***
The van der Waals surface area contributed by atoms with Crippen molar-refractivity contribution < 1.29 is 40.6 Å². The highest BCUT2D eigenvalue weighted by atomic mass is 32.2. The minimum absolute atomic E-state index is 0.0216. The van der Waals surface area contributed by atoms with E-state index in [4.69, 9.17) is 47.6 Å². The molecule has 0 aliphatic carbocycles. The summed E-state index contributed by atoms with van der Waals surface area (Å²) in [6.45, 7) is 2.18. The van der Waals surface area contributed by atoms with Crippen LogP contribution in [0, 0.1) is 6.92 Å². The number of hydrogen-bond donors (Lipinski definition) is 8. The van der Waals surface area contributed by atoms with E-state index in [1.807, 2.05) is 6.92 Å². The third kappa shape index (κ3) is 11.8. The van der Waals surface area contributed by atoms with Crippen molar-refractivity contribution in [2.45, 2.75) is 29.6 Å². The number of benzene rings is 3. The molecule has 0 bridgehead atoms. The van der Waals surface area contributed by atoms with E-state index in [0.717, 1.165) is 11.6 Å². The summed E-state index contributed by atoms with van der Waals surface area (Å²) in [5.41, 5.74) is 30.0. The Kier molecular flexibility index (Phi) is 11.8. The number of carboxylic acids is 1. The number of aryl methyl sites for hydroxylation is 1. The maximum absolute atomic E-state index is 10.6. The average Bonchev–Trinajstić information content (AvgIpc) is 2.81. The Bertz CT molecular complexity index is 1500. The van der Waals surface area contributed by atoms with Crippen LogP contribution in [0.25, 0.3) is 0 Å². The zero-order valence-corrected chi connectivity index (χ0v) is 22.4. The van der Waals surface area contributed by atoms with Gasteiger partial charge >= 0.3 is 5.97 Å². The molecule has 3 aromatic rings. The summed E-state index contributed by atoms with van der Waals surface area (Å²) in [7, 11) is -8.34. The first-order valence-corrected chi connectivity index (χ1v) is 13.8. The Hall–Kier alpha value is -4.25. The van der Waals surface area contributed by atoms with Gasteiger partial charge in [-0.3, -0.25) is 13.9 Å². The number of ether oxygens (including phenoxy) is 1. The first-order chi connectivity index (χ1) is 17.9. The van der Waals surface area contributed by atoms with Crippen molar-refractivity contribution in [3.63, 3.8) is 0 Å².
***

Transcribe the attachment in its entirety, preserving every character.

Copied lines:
The van der Waals surface area contributed by atoms with Crippen molar-refractivity contribution < 1.29 is 40.6 Å². The highest BCUT2D eigenvalue weighted by atomic mass is 32.2. The minimum absolute atomic E-state index is 0.0216. The van der Waals surface area contributed by atoms with E-state index in [4.69, 9.17) is 47.6 Å². The molecule has 0 aliphatic carbocycles. The summed E-state index contributed by atoms with van der Waals surface area (Å²) in [6.45, 7) is 2.18. The van der Waals surface area contributed by atoms with Crippen LogP contribution in [0, 0.1) is 6.92 Å². The number of hydrogen-bond donors (Lipinski definition) is 8. The van der Waals surface area contributed by atoms with E-state index in [1.807, 2.05) is 6.92 Å². The third kappa shape index (κ3) is 11.8. The van der Waals surface area contributed by atoms with Crippen molar-refractivity contribution in [2.45, 2.75) is 29.6 Å². The number of benzene rings is 3. The molecule has 0 bridgehead atoms. The van der Waals surface area contributed by atoms with E-state index in [0.717, 1.165) is 11.6 Å². The summed E-state index contributed by atoms with van der Waals surface area (Å²) in [5.41, 5.74) is 30.0. The Kier molecular flexibility index (Phi) is 11.8. The number of carboxylic acids is 1. The number of aryl methyl sites for hydroxylation is 1. The maximum absolute atomic E-state index is 10.6. The average Bonchev–Trinajstić information content (AvgIpc) is 2.81. The Bertz CT molecular complexity index is 1500. The van der Waals surface area contributed by atoms with Crippen LogP contribution in [0.25, 0.3) is 0 Å². The zero-order valence-corrected chi connectivity index (χ0v) is 22.4. The van der Waals surface area contributed by atoms with Gasteiger partial charge >= 0.3 is 5.97 Å². The molecule has 3 aromatic rings. The summed E-state index contributed by atoms with van der Waals surface area (Å²) in [7, 11) is -8.34. The first-order valence-corrected chi connectivity index (χ1v) is 13.8. The Hall–Kier alpha value is -4.25. The van der Waals surface area contributed by atoms with Gasteiger partial charge in [-0.3, -0.25) is 13.9 Å². The number of ether oxygens (including phenoxy) is 1. The first-order chi connectivity index (χ1) is 17.9. The van der Waals surface area contributed by atoms with Crippen molar-refractivity contribution in [3.63, 3.8) is 0 Å².